We have already had 2 player deaths

Unsurprising, given the above. Not typical for most games, however.

one of my fellow players min-maxed a were creature to help offset the level of creatures we are currently facing.

D&D 3.5e does have an extremely wide variance in PC power levels, so optimization definitely could be a factor here. It could be that the DM is expecting much higher amounts of optimization, and if you had it, none of these issues would be serious issues (well, the wealth still would be, at least for mundane classes). And your party’s optimization does appear to be quite low—you’re new to the game, but even for the rest of the group, a were-anything is not likely to be optimal (level adjustment is near-crippling).

But anyway, it’s pretty clear that if optimization is what your DM is expecting, they haven’t been clear about it, don’t have particularly realistic expectations of new players, and should be doing more to assist if that’s the goal. I could imagine running a game where I, as DM, want to help optimize the players some more so I could throw more interesting challenges at them. I could see offering that assistance, and in extreme circumstances I could even see requiring that a PC be optimized some more to avoid problems with challenging the party. But that isn’t what you’re describing.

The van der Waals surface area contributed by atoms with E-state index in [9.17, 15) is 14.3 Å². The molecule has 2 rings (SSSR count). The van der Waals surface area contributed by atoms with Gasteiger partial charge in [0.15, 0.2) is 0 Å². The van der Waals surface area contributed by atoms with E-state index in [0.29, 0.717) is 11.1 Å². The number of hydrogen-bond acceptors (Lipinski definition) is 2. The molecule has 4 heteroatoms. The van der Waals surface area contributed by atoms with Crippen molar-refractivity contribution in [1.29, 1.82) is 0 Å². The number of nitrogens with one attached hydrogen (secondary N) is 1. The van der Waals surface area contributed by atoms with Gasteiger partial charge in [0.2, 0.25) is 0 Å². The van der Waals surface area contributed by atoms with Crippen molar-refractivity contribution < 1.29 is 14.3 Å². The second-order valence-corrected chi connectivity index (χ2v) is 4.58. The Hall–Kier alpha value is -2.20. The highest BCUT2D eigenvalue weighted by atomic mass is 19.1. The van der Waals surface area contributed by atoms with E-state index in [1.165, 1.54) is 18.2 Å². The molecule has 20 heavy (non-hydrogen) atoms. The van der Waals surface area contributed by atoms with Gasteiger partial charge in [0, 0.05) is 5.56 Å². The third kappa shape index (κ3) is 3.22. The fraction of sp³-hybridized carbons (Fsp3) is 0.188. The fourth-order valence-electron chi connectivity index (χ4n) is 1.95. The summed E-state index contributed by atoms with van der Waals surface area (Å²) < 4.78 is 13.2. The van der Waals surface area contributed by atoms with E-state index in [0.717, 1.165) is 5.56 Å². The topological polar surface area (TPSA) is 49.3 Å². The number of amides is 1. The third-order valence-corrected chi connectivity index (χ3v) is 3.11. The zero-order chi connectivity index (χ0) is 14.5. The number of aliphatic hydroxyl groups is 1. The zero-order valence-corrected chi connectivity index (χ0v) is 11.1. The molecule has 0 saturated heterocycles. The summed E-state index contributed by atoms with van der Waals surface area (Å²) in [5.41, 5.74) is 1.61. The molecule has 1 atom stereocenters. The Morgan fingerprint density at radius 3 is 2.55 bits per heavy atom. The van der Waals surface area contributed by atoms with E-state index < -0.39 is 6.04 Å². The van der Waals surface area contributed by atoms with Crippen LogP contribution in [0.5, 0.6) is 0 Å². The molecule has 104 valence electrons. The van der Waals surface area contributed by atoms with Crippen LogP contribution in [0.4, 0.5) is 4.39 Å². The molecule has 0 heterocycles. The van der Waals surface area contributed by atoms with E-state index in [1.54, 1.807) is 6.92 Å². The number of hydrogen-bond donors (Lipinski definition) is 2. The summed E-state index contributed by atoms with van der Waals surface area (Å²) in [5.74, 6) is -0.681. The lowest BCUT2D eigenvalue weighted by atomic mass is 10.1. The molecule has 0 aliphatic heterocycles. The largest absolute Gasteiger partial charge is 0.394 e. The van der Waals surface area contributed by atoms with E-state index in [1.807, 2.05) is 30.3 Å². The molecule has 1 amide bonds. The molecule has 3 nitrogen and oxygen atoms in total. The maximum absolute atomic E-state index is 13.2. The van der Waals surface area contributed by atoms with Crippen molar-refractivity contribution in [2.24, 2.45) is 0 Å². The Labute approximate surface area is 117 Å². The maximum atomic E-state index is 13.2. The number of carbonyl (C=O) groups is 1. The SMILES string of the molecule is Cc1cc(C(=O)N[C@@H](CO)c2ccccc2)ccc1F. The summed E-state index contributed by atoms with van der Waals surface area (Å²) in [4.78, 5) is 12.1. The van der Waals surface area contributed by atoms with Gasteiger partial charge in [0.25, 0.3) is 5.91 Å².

Is this normal (as this is my first time playing)?

No, and particularly not for a first campaign. The DM is making numerous changes and deviations from the game’s recommendations to dramatically—and unevenly—increase the difficulty.

We are also running into an issue with favoritism at the table where our thief is making out like the bandit with all the magical items tailored for her.

Considering all of the other poor DMing choices you have already described, I suppose this isn’t any great surprise. The aforementioned Wealth by Level guidelines definitely expect that all characters gain similar amounts of wealth.

Long story short: Your DM isn’t very good.

While a number of the decisions here could be pulled off by a good DM, and justified by a party that was on board with that sort of game, this is very much not the way D&D 3.5e was intended to be played, nor would it be how I would expect a 3.5e campaign to go. I would not feel like I was getting the game I signed up for. The fact that the DM did not describe the ways in which their campaign would deviate from the expectations set forth by the books, and is ignoring the players’ dissatisfaction with the game, and worse is, on top of everything, favoring one player, all lead to “the DM isn’t very good at DMing” as the almost-inevitable conclusion.

It sounds like inexperience, possibly coupled with immaturity. As I’ve said elsewhere, the DM’s control over the game—Rule 0—isn’t their right and privilege—it is a tool with the express purpose of improving the game. This DM is not using that tool for its purpose, or at least not doing so well. If the DM is inexperienced, or even if they’re not but the party is, sticking closer to the guidelines in the books will improve their game. Considering how things are going, if anything this DM should probably be more generous and forgiving than those suggest, rather than being far, far more stingy and challenging.